After Hurricane Harvey, calls poured into the 211 helpline operated by the United Way of Greater Houston. People were seeking help with everything from housing and rent to food and other social services. In the seven weeks following the storm, Harvey-related call volume went from over 21,000 calls in the first week after the storm to just under 6,000 seven weeks out.
But a follow up analysis tracking 211 calls through 14 weeks after the storm, plus an analysis of other data, revealed persistent demand for services, including among older residents, renters and callers from lower-income, non-white zip codes.
Overall, the report estimates some 20 percent of Harris County residents or roughly 307,000 households were affected by Hurricane Harvey, meaning their housing suffered some damage during the storm. Another recent multi-county survey on affected individuals from the Episcopal Health Foundation, which intentionally oversampled lower-income, black and Hispanic residents as well as those living in areas identified by FEMA as having the most damage, estimated that 38 percent of Harris County respondents had some sort of home damage due to the storm, with 15 percent reporting major damage and 23 percent reporting minor damage.
The needs assessment by the Kinder Institute for Urban Research was conducted for the Greater Houston Community Foundation and the Hurricane Harvey Relief Fund and relied on data from the Federal Emergency Management Agency, the American Red Cross’ Coordinated Assistance Network and 211 as well as data from the city, county and multiple non-profit groups.
The Hurricane Harvey Relief Fund, set up by the County Judge and Houston mayor, and administered by the Greater Houston Community Foundation, is using this data to direct their remaining funds to the highest needs among vulnerable populations
The most recent analysis provides a look at what the ongoing and emerging issues are for people affected by Harvey more than two months after the storm.
But the need was not evenly spread across the county.
Some of the most persistent need, measured by the percentage of 211 calls during the eight to 14 weeks after the storm compared to those made from the area during the first seven weeks after, was in Acres Homes in the northwest, South Park and OST/South Union in the southeast and Kashmere Gardens in the northeast, along with several other neighborhoods listed below.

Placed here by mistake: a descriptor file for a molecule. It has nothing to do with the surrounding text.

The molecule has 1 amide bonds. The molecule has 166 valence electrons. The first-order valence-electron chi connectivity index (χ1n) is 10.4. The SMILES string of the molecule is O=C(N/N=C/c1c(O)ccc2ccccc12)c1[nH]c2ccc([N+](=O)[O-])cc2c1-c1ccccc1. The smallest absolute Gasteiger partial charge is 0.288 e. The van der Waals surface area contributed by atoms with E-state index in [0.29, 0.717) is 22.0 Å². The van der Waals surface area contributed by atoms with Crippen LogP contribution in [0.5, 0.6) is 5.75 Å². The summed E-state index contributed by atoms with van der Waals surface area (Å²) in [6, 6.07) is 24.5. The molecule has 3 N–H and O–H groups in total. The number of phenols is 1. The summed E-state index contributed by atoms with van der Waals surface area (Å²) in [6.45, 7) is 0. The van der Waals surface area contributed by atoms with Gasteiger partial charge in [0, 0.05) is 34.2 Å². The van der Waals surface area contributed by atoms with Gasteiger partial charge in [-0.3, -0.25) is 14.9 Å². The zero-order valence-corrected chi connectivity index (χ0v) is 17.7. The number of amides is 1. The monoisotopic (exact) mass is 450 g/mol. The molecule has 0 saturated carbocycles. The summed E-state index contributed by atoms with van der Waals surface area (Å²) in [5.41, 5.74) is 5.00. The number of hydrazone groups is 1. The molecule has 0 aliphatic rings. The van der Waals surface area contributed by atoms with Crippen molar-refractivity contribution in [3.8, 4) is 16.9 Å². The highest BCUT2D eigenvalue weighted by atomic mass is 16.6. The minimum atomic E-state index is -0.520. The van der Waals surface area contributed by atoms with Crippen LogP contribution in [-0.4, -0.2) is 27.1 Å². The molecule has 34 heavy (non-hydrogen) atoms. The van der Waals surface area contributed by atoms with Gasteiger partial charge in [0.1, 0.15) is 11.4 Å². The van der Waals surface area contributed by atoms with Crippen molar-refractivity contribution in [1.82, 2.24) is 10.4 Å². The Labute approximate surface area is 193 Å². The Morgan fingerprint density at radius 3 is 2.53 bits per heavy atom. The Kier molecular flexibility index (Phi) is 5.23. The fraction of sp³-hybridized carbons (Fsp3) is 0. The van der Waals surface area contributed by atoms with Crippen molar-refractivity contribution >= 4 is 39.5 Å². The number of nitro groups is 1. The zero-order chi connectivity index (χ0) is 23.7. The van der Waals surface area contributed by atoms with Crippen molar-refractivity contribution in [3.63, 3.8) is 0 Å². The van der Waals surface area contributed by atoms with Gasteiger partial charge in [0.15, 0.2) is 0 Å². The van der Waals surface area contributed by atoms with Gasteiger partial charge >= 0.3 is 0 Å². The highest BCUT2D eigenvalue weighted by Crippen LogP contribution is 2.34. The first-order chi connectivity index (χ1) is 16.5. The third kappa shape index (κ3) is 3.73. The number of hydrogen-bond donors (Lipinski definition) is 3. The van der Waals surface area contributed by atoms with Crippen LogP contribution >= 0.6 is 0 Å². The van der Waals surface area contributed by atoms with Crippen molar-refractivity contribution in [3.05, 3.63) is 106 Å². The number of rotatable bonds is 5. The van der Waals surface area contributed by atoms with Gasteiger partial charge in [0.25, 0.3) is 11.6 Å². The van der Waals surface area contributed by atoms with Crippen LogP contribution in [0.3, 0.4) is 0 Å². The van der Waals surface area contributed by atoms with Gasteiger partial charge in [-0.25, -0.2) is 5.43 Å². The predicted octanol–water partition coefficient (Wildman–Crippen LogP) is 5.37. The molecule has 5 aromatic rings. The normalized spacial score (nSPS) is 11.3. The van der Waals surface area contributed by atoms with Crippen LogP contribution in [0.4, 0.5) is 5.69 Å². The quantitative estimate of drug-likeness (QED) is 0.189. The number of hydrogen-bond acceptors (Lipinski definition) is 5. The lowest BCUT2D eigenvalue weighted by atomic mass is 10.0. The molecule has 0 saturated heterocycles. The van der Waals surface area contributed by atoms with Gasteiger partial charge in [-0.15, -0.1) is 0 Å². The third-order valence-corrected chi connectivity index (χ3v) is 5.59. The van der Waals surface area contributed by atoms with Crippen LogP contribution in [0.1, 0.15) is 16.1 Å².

Those neighborhoods also had above average call volume.
“The top needs are disaster-related case management, electric service payment assistance, rent payment and housing assistance, temporary financial aid and food assistance,” the report notes. In fact, utility and housing assistance requests were actually higher eight to 14 weeks after the storm than they were in the first seven weeks following the storm.
These findings were not significant departures from a similar analysis of the first seven weeks after the storm, though there was an understandable shift in call types to 211 from emergency needs to things like housing assistance and repair.
The analysis revealed not just places but particular populations where unmet need appeared to be highest, including for older residents, renters and people of color.
Callers over the age of 50 “maintained the highest volume of calls to the system,” in the second half of the study period counting unique callers.
And though both homeowners and renters are falling short when it comes to FEMA assistance, renters, who often don’t qualify for some types of federal aid, including rebuilding assistance, had much lower approval rates. A little less than half of the homeowners who applied for assistance received some kind of financial assistance but only 34 percent of renters were approved.
Roughly 46 percent of the affected population in Harris County was Hispanic, according to the analysis. Non-Hispanic black people made up a quarter of the Harvey-affected population in Harris County.
The researchers were able to layer these results to assign a score to individual census block groups by identifying places that had both high levels of damage as well as a high percentage of vulnerable populations. The zip codes with the five highest composite scores were 77075 south of Hobby Airport south of East Houston, and 77013 southwest of Gulfton. “None of these three zip codes appear in the top lists of either 211 or FEMA data,” according to the report. That difference could be because of limitations within the 211 and FEMA data, the difference in geographies looked at or the fact that the composite score captured both vulnerability and damage.
The report also acknowledges the ongoing data limitations that often frustrate recovery efforts. “Numerous vulnerable populations were hit extremely hard. The recovery of these groups will be long-term and will need support,” the report mentions, including “the elderly and renters as two groups that likely remain in need of services.”
But, the report continues, “other socially vulnerable groups such as undocumented immigrants and people with disabilities are harder to link to specific geographies.” They will, however, “still require additional attention” for the recovery to reach all those in need.
Read the full report here.